6

I tried sudo apt-get update in the new Windows Subsystem for Linux, but I get the following error:

Error

The most relevant parts seem to be the "could not resolve" lines about Ubuntu servers, like:

Could not resolve 'archive.ubuntu.com'
  • 1
    Did you check basics like ip DNS etc – SeanClt Apr 16 '16 at 18:26
10

There is an open GitHub issue about this error.

It appears that the most likely problem is that /etc/resolv.conf didn't get generated correctly. Make sure it contains a nameserver line for a valid DNS server, preferably one on your local network. Many routers provide DNS services to their networks; on my network, I would add this line:

nameserver 192.168.1.1

If there are entries that don't correspond to valid DNS servers, remove them.

If you use a third-party antivirus product, try disabling its firewall - there are reports that some such programs interfere with Bash's connectivity.

  • 2
    nameserver 8.8.8.8 worked for me as well. – Ben Visness Jan 21 '17 at 23:54
4

Create /etc/apt/apt.conf to add proxy configuration.

sudo nano /etc/apt/apt.conf

Add this line to your /etc/apt/apt.conf file

Acquire::http::Proxy "http://proxyaddress:port";

Save it with Ctrl+X, Y and retry:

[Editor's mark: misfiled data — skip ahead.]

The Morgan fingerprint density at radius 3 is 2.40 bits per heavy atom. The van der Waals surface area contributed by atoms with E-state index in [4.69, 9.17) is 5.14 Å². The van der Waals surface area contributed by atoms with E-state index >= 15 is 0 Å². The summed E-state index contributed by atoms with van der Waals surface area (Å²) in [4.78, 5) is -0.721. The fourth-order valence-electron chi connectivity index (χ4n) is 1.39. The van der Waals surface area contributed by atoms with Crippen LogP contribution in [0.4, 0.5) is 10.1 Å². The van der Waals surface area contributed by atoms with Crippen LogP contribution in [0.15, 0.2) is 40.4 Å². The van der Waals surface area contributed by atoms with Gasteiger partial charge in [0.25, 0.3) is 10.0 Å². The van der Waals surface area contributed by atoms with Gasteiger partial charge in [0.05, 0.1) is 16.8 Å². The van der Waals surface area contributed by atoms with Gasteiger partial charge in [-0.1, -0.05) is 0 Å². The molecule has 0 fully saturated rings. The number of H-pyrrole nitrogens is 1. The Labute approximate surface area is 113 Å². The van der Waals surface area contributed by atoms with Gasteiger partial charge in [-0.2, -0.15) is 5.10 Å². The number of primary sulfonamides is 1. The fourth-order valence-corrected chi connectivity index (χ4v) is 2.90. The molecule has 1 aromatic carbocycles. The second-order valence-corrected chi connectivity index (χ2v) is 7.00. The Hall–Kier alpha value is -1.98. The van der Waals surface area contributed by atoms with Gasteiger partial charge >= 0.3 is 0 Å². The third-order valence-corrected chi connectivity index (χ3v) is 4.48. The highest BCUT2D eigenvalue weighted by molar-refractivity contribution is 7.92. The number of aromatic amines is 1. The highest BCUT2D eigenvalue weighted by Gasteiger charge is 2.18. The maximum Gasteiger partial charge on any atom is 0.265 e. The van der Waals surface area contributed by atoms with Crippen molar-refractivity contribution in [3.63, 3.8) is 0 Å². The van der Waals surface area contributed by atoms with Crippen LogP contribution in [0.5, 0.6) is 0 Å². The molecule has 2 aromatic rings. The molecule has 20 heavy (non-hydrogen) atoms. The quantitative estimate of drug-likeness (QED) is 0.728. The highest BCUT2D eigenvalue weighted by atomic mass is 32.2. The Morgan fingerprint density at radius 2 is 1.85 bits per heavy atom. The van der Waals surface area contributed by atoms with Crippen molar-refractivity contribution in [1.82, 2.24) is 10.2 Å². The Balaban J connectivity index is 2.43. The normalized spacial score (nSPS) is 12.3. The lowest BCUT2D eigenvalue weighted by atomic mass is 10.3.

Now run the below command

sudo apt-get update

I tried and verified.

  • I believe, this is the correct answer in case of an HTTP Proxy in place. – Hans Jul 7 at 12:47
2

It looks like your DNS settings are incorrect or you could have a gateway/netmask incompatibility.

use ip link to verify that an interface is listed as 'up' and then ifconfig to for the settings of that interface. you may also need to cat /etc/sysconfig/network-scripts/ifcfg-eth? to look at the settings of the interfaces.

try traceroute -d 8.8.8.4 to see if you can reach google's public DNS server. That will verify you are getting out to the outside network. If it works with -d but fails to resolve the IP's to names when run without the -d then a quick fix would be to add 8.8.8.8 & 8.8.8.4 to your DNS Settings for the interface that is up, and then issue a service network restart to restart the network services and make the DNS changes active.

I forgot if you don't have a gui interface configured yet, you can easily edit the interface configs with system-config-network. Navigate with arrow keys,tab, esc, and enter

  • 1
    I can't install traceroute in the first place because of the network problems. – Michael Terry Jun 26 '17 at 22:17
  • 2
    It looks like tracepath is an option you can try. You can also sneaker-net the RPM onto the system from another on a USB drive since it all of its dependencies are common things....libc.so, rpmlib and rtld – Rowan Hawkins Jul 10 '17 at 21:06
0

In my case this was actually caused by Norton "Smart" Firewall (ironic name). Disabling firewall brought the internet to life without editing any system files (WSL 2, Ubuntu 18.04). However setting nameserver to 8.8.8.8 fixed other issues

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